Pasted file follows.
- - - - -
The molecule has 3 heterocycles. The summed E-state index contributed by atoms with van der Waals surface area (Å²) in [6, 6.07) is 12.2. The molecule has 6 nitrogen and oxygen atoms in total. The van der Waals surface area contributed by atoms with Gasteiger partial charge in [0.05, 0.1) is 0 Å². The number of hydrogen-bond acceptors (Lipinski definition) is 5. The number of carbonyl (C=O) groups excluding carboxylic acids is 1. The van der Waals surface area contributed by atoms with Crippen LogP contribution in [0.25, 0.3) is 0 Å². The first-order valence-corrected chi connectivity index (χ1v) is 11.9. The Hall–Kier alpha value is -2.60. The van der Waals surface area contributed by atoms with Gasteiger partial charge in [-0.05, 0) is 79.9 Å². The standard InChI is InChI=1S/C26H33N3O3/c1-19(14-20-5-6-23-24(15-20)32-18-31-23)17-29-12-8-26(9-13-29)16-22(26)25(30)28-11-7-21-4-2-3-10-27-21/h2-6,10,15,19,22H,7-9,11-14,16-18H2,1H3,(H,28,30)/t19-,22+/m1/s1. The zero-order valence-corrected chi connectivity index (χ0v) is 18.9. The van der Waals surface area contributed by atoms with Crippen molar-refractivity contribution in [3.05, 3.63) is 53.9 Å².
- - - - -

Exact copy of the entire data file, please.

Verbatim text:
The molecule has 3 heterocycles. The summed E-state index contributed by atoms with van der Waals surface area (Å²) in [6, 6.07) is 12.2. The molecule has 6 nitrogen and oxygen atoms in total. The van der Waals surface area contributed by atoms with Gasteiger partial charge in [0.05, 0.1) is 0 Å². The number of hydrogen-bond acceptors (Lipinski definition) is 5. The number of carbonyl (C=O) groups excluding carboxylic acids is 1. The van der Waals surface area contributed by atoms with Crippen LogP contribution in [0.25, 0.3) is 0 Å². The first-order valence-corrected chi connectivity index (χ1v) is 11.9. The Hall–Kier alpha value is -2.60. The van der Waals surface area contributed by atoms with Gasteiger partial charge in [-0.05, 0) is 79.9 Å². The standard InChI is InChI=1S/C26H33N3O3/c1-19(14-20-5-6-23-24(15-20)32-18-31-23)17-29-12-8-26(9-13-29)16-22(26)25(30)28-11-7-21-4-2-3-10-27-21/h2-6,10,15,19,22H,7-9,11-14,16-18H2,1H3,(H,28,30)/t19-,22+/m1/s1. The zero-order valence-corrected chi connectivity index (χ0v) is 18.9. The van der Waals surface area contributed by atoms with Crippen molar-refractivity contribution in [3.05, 3.63) is 53.9 Å².